Other developments

The Goods and Services Tax (GST) Council has reduced the tax rates on EVs and chargers, effective August 1, 2019, to make EVs more affordable. The tax rate on EVs has been reduced from 12 per cent to 5 per cent while that on EV chargers has been reduced from 18 per cent to 5 per cent. Besides this, under the union budget 2019-20, the government announced an additional income tax deduction of Rs 150,000 on the interest paid on loans taken to purchase EVs, resulting in a total benefit of around Rs 250,000 over the loan period.

With regard to batteries for EVs, the Ministry of Finance has approved a plan by NITI Aayog to subsidise battery manufacturing in the country. The proposal, which is currently pending with the cabinet for approval, entails providing an annual subsidy of up to Rs 7 billion to manufacturers. The plan is to set up 50 GWh of battery capacity in the country and commission the battery manufacturing plants by 2022. Notably, various start-ups and energy solution providers are also manufacturing lithium-ion batteries.

In order to promote e-mobility across government establishments, EESL is looking to electrify the 500,000 cars used by the government. It has already completed the procurement of 10,000 e-cars. The price discovered by EESL for EVs through the tendering process was 25 per cent lower than the retail price of similar cars in the market. Besides, EESL has signed agreements for deploying e-cars with various PSUs, government departments, and the governments of Delhi, Haryana, Jharkhand, Madhya Pradesh, Uttar Pradesh, Andhra Pradesh, Maharashtra, Telangana, the Andaman & Nicobar Islands, Gujarat, Odisha, Chhattisgarh and Kerala.

Overall, at the industry level, new and established industry players in the automotive, charging infrastructure, battery and mobility service segments are making investments and forging partnerships to develop and test new products and business models. Design innovations and testing products suitable for the Indian market have given an impetus to the electric two-wheeler segment. As per market estimates, electric two-wheeler sales almost doubled in 2017-18 to 54,800 as compared to the previous year.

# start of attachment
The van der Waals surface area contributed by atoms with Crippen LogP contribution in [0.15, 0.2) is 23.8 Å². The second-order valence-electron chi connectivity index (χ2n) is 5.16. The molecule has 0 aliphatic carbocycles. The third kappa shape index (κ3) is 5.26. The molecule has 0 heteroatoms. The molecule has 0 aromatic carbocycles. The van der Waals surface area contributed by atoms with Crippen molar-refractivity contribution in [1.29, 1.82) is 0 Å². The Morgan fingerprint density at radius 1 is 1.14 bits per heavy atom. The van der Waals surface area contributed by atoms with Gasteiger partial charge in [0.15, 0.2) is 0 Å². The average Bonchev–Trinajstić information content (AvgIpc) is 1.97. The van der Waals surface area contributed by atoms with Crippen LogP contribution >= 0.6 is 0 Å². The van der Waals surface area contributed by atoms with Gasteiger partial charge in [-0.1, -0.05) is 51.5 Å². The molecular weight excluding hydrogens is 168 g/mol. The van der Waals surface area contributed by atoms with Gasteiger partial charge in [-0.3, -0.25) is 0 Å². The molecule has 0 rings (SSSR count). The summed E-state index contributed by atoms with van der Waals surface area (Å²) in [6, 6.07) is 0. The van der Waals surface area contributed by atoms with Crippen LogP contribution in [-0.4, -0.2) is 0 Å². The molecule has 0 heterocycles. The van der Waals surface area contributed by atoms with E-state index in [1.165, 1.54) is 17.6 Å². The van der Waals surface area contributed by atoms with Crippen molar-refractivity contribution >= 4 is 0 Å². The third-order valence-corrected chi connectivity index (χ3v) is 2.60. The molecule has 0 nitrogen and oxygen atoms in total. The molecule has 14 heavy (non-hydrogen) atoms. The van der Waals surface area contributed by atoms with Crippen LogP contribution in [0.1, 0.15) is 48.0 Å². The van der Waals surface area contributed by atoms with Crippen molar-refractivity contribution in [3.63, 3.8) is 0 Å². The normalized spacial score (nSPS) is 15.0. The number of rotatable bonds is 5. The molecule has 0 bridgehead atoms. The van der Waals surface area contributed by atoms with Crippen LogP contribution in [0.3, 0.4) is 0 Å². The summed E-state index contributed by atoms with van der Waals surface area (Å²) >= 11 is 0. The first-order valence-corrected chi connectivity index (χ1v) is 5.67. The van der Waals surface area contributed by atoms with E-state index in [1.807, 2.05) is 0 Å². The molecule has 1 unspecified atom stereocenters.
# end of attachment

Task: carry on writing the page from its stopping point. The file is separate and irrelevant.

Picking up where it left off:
As per India’s Electric Mobility Transition Report, EV sales penetration of 70 per cent for commercial cars, 30 per cent for private cars, 40 per cent for buses, and 80 per cent for two- and three- wheelers by 2030 could be attainable. The decline in prices, greater economies of scale, government intervention and collaborative industry action can give the required fillip to the segment. To this end, there is a need to increase customer awareness and provide access to a variety of EV options. To increase domestic manufacturing, EV research and development specific to Indian conditions must be taken up.

The government, at the central, state and city levels, will play a key role in electric mobility transition. FAME II is a strong policy but additional action needs to be taken by the government to ensure the adoption and expansion of electric mobility. This includes the deployment of high quality advanced batteries, introduction of fiscal and non-fiscal incentives for phased manufacturing of EVs and batteries, and creation of a phased manufacturing plan. The government also needs to competitively allocate incentives, ensure finance availability particularly for commercial EVs, and raise awareness on EVs.

To conclude, despite the euphoria around EVs, there are several policy and industry roadblocks in India’s EV ramp-up. The biggest hurdle is a near non-existent EV ecosystem, with critical components such as battery cells, motors and controllers being largely imported from China. Going forward, the development of public charging stations will be critical to support the planned EV growth.